In Search of Paul: How Jesus’s Apostle Opposed Rome’s Empire with God’s Kingdom
(San Francisco: HarperSanFrancisco, 2004) 32 color photos, 130 black-and-white illus., 464 pp., $29.95 (hardback)
The Apostle Paul is known as the key figure in the process of preaching the message of Jesus and founding assemblies of Jesus followers throughout the Mediterranean world. While there must have been many other ambassadors of this message who were attempting to do the same kind of work in the mid-first century C.E., the amount of material available on Paul far exceeds information on any other figure in the post-Easter churches. We can gain a partial picture of Paul’s activities and concerns from his own letters and from letters written by followers who tried to continue the Pauline tradition. We also find a very vivid and creative reconstruction of Paul’s missionary work in the Acts of the Apostles, written near the end of the first century, and in later works as well. If we stick with the impression of Paul derived from his undisputed letters, we can be confident in at least the following observations:
First, sometime after the death of Jesus, a Pharisaic Jew named Paul received a revelation that led him to become a promoter rather than a persecutor of the fledging Jesus movement. Second, at or around the same time, Paul came to understand that the new message about salvation through Jesus was also accessible to non-Jews, and that the imminent return of Christ made the mission time-sensitive.
Third, in an effort to spread this message as quickly as possible, Paul traveled the roads and sea lanes of the Roman empire and preached his message throughout Asia Minor and Greece. (We also know that he intended to go to Italy but cannot confirm that from his letters.) In many cities along the way, he founded assemblies of believers. He also appears to have set up a network of associates who stayed with the new “churches” and reported to him on their progress. Finally, in most places he traveled, Paul met up with other believers who disagreed strongly with some of Paul’s most fundamental understandings of Jesus and the movement.
In Search of Paul is an impressive attempt to combine evidence from archaeological research as well as textual analysis in order to give the reader a vivid picture of Paul’s message and the world in which it was delivered. Crossan and Reed assemble an extensive array of references to ancient sites, texts and artistic representations, and instead of simply evoking a city name or author, they devote large sections of each chapter to sites like Delos, Philippi, Corinth, Thessalonica and Pompeii. The authors certainly provide the reader with realistic glimpses of what life in these cities was like, at least for a portion of the population. By necessity, the treatment of these sites is cursory, but it does give the reader some helpful visual and mental images with which to work. The problem comes when those images are forcefully arranged into an artificially coherent picture of both the Roman world and the apostle’s teaching.
The sub-subtitle for this book is “A New Vision of Paul’s Words & World.” While many details of this interpretation of Paul’s writings may be new to readers who have not followed recent developments in Pauline studies, the overall message of the book—that Paul’s gospel of “peace through justice” stands in opposition to Rome’s message of “peace through victory”—can hardly be described as new. In fact, the authors admit that other scholars “have already emphasized creatively and accurately the confrontation between Pauline Christianity and Roman imperialism.” What they assert as “new” is their interpretation that “Paul opposed Rome with Christ against Caesar, not because that empire was particularly unjust or oppressive, but because he questioned the normalcy of civilization itself.” The effect of this assertion is to universalize Paul’s challenge to the Roman empire into a condemnation that can be directed against every oppressive social order, including the American empire. The authors invite readers to imagine themselves on a journey to this ancient society in order to challenge the modern American culture they left behind.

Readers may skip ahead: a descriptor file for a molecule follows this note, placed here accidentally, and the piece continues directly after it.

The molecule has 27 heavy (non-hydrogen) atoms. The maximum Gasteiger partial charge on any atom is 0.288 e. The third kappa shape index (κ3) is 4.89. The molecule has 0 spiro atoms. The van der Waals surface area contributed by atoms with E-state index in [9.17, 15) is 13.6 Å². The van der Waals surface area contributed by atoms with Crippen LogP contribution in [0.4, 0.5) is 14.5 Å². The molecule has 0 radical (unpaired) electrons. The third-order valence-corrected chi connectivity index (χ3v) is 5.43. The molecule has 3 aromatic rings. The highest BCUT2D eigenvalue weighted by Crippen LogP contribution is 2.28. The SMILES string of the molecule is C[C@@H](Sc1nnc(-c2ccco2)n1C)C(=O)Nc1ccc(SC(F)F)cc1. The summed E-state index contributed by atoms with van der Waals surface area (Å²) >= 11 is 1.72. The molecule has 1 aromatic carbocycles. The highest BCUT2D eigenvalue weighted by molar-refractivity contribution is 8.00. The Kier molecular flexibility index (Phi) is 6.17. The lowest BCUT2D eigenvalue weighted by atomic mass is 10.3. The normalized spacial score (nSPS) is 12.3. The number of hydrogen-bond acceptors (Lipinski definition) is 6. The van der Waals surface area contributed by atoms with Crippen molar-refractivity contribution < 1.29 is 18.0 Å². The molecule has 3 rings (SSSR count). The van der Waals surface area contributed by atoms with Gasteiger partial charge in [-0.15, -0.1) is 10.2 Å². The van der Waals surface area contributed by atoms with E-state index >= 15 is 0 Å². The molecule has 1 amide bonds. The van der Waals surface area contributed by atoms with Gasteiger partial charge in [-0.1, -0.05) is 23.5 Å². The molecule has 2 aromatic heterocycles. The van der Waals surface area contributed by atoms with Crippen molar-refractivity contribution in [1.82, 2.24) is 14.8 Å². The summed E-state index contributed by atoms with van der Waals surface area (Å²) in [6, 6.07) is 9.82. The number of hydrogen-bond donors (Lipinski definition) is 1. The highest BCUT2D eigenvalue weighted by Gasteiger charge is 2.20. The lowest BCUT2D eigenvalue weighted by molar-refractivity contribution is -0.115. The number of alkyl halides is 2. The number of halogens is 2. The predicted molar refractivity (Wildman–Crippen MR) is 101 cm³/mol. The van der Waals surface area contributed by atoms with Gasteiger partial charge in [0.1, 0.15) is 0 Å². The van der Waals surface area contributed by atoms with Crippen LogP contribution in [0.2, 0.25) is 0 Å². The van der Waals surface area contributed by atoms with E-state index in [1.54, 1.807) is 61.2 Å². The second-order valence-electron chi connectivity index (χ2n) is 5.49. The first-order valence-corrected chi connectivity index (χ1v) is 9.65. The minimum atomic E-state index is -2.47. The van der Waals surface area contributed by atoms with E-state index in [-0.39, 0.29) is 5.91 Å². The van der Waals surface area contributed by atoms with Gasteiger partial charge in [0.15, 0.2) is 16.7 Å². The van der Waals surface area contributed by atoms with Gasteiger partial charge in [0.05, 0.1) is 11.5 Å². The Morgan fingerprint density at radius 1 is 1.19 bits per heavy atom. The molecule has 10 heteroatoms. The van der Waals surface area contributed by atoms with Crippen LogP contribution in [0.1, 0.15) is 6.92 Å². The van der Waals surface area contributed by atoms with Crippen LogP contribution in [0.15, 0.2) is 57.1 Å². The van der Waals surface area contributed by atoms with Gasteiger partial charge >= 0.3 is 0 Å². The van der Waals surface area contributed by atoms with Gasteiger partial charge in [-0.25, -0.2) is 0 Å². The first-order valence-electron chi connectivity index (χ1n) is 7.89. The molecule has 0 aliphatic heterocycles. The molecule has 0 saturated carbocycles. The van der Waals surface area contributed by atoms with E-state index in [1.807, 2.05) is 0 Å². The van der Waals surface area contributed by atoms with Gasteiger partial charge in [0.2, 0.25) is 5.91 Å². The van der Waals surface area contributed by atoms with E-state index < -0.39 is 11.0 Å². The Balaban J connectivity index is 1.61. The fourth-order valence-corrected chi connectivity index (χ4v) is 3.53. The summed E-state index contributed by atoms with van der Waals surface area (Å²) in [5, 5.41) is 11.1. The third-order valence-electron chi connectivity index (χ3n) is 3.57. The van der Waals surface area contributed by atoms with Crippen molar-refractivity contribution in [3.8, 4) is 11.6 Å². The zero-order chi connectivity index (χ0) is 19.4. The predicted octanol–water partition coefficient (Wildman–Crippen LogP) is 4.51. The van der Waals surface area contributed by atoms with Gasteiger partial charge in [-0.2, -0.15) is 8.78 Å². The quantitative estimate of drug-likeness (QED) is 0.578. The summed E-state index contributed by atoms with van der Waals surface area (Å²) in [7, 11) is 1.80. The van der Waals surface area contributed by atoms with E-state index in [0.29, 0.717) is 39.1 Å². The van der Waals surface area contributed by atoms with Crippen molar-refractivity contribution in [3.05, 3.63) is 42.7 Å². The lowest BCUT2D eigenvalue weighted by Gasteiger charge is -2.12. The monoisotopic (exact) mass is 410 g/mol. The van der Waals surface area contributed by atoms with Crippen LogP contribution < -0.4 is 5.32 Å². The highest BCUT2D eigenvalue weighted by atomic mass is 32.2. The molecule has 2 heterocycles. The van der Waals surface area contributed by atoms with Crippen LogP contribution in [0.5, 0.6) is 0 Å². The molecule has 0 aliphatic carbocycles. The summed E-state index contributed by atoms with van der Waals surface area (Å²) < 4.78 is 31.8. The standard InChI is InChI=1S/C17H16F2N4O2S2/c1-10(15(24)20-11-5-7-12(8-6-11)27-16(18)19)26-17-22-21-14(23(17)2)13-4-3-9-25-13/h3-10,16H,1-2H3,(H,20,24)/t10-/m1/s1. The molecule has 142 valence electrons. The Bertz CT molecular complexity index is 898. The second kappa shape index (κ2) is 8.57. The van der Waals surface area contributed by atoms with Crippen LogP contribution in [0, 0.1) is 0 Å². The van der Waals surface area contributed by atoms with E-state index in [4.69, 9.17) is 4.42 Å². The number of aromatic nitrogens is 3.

Crossan and Reed point out a number of ways in which the conflict between Paul’s message and his culture can illuminate modern social issues. The preface admits that a subtext of the book is to answer the question, “Can America be Christian?” Other sociopolitical issues mentioned include a challenge to the “new world order” of American foreign policy, an allusion to the “shock and awe” approach of U.S. military action, questions about the possible admission of Turkey to the European Union, a suggestion that the modern label “obscene” should be used to condemn war rather than sexual material, and the assertion that destruction awaits modern humans unless they reject a culture of violence. They write: “Is it not clear by now that the safety of the world and the security of the earth demand the unity not of global victory, but of global justice? Otherwise, God will still be God, but only of the insects and the grasses.”
While I happen to agree with the spirit of most of these criticisms, I am uneasy about a method that uses slogans like “global victory” to summarize the ancient Roman and Pauline evidence in order to set the biblical material in opposition to modern social concerns. This approach tends to oversimplify both the ancient evidence and the modern issues.